In blog post published on September 14, 2018, by the U.S. non-governmental organization (NGO) Environmental Defense Fund (EDF), chemicals policy director Tom Neltner gave an update on the NGO-lawsuit against the U.S. Food and Drug Administration (FDA) regarding the final GRAS (Generally Recognized as Safe). In August 2016, the FDA published a final rule setting the criteria for determining that the use of a food additive is ‘generally recognized as safe’ (FPF reported). This rule may also apply to substances in food contact materials (FCMs) that can become indirect additives to food. In May 2017, several U.S. NGOs filed a law suit challenging the final GRAS rule because it “allows food manufacturers to make secret GRAS safety determinations for chemicals added to food, without notifying FDA or the public, and to use the chemical in food without anyone else’s knowledge,” Neltner explained (FPF reported).
In response to the law suit, the FDA submitted a motion to dismiss the NGO’s case to a federal district court. However, the court ruled that the NGOs’ claim to challenge the GRAS rule was justified and the law suit may thus continue. “We are pleased that the court ruled in our favor in this crucial first step,” Neltner stated. With this court decision, we are one step closer to correcting . . . [FDA’s] failure and achieving a safer food supply,” he added. Further, he referred to the recent American Academy of Pediatrics’ reports on food additives and child health that call on FDA “to greatly strengthen or replace the GRAS determination process” (FPF reported).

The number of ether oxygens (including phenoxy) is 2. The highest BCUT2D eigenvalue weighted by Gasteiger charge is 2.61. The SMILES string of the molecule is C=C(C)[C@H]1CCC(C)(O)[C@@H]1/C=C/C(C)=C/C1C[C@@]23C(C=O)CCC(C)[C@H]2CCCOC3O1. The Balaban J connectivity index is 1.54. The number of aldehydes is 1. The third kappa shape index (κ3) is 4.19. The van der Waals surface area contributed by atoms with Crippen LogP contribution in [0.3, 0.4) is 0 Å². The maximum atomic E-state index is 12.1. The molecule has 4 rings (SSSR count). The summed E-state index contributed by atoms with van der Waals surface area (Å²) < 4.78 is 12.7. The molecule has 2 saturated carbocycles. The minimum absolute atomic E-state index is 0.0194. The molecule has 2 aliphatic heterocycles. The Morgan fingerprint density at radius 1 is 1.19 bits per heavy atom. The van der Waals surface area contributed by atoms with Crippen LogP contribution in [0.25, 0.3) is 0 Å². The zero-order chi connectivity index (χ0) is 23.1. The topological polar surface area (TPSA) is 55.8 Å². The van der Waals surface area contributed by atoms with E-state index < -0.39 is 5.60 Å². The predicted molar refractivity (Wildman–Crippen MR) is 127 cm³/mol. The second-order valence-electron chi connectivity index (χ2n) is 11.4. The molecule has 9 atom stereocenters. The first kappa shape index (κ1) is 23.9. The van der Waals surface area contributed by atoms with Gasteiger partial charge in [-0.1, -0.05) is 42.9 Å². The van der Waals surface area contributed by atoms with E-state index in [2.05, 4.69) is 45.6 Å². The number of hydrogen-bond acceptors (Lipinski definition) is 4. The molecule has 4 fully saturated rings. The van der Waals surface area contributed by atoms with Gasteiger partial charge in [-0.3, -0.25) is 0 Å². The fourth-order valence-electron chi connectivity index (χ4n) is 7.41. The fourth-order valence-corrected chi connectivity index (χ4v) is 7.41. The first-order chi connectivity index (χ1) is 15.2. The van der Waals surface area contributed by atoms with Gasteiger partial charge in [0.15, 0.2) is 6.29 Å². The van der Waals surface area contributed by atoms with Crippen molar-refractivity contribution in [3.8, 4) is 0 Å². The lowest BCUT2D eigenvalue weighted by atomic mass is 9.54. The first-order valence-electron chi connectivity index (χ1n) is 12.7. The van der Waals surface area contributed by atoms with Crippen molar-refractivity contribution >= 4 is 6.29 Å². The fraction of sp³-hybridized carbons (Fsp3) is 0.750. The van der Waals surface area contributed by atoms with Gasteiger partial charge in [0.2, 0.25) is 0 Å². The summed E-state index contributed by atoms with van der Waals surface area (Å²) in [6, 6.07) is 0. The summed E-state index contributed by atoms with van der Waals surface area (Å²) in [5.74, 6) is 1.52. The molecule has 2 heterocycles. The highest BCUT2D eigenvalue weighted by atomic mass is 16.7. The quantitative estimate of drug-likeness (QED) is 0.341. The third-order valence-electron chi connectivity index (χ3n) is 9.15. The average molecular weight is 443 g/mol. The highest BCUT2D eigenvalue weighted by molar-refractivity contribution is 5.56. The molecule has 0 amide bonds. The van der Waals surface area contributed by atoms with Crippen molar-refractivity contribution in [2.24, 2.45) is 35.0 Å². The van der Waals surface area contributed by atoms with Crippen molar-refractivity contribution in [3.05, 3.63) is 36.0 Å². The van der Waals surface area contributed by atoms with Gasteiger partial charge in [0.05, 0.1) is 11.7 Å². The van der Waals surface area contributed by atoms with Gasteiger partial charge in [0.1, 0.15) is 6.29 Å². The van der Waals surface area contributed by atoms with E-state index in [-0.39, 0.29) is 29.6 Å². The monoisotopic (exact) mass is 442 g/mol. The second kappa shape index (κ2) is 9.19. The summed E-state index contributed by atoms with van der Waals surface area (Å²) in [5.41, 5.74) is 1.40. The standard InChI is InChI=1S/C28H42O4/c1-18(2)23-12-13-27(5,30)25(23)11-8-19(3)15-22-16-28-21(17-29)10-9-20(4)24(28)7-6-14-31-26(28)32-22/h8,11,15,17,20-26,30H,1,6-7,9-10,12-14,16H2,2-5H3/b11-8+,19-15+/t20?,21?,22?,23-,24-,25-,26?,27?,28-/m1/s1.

Tom Neltner (September 14, 2018). “Challenge to FDA’s GRAS rule moves forward after court rejects request for dismissal.” EDF Heatlh
Kelly Franklin (September 21, 2018). “Legal challenge of U.S. food additives rule will move forward.” Chemical Watch